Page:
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Potsdam Planning Board frustrated over lack of information in apartment complex project


POTSDAM — The Potsdam Planning Board was left in the dark on a student housing project, forced to find out the details of the plan through media reports, its chairman says.

Theodore C. Prahl said he was blindsided by the news that a developer was building dozens of student rental properties on the village’s Main Street.

He said he was led to believe the project was being built for the general population, not for SUNY Potsdam students. And he questioned why the media had more information about the project than members of the Planning Board.

“It makes us look like a bunch of jackasses,” Mr. Prahl said. “At least it did to me. It’s like we don’t even know what’s going on in our own community.”

Two weeks ago, Chason Affinity Companies, Buffalo, announced its plans to build roughly 50 cottage-style rental properties near SUNY Potsdam, housing as many as 300 students. The plans included a community building outfitted with practice rooms for music students, something Mr. Prahl said came as a surprise to him.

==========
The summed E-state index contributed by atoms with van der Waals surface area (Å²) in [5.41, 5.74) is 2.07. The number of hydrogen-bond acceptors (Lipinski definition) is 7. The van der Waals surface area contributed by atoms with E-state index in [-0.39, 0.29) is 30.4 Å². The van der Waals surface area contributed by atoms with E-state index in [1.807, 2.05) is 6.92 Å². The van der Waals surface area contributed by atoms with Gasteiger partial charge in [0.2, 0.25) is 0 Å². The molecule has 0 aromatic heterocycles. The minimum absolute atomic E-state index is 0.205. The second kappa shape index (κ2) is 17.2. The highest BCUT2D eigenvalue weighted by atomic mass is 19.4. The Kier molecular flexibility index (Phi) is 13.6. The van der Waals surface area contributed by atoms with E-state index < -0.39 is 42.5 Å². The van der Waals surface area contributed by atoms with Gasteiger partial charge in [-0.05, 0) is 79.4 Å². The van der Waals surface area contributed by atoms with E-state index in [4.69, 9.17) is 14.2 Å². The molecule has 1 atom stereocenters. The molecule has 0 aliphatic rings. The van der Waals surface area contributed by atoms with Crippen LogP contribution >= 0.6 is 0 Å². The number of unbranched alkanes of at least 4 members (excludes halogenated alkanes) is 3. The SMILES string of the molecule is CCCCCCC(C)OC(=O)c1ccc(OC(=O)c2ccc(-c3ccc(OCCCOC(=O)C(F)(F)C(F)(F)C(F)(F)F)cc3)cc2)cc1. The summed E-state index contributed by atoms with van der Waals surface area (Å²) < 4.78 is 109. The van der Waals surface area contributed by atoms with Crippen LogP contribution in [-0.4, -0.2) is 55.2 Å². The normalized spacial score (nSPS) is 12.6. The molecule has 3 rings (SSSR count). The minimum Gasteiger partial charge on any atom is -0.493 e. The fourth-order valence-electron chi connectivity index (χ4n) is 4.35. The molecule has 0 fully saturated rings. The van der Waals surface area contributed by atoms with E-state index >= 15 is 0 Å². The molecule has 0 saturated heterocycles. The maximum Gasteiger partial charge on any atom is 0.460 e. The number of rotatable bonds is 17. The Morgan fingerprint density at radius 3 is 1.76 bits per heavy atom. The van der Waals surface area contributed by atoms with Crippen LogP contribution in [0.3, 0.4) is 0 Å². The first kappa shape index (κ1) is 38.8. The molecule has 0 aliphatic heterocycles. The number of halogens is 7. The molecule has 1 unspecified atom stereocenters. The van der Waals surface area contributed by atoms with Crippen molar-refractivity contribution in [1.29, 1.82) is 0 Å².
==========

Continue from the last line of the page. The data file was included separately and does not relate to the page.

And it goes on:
Initially, the chairman seemed to direct his frustration toward Planning and Development Director Frederick J. Hanss, wondering why the board wasn’t kept up to date on a project it will have to review and approve.

“I would think that people on the Planning Board and you would have the resources to tell us what the true intent of the project was,” Mr. Prahl said to Mr. Hanss.

Mr. Hanss replied that he had no more information than what the board had been given.

“I guess I kind of take umbrage with that,” Mr. Hanss said. “We passed along as much information as we had.”

It was the developers, not the village or the Planning Office, that sent out the press release with full details of the plan, he told the board.

In the end, the newspapers had more information than the village had, Mr. Hanss said.

Mr. Prahl backed off his earlier sentiments, shifting his frustration to the developer and the media. He found it “unnerving,” he said, that the developer gave out information before handing it over to the village to review.

“The whole nature of the project is suddenly thrown out there,” he said. “They said they are going to build the thing this summer and we are just barely scratching the tip of the iceberg.”

The chairman said he has no problem with the actual basis of the plan, but people need to realize there is a lot of work to be done.

“The cart is way before the horse,” Mr. Prahl said.

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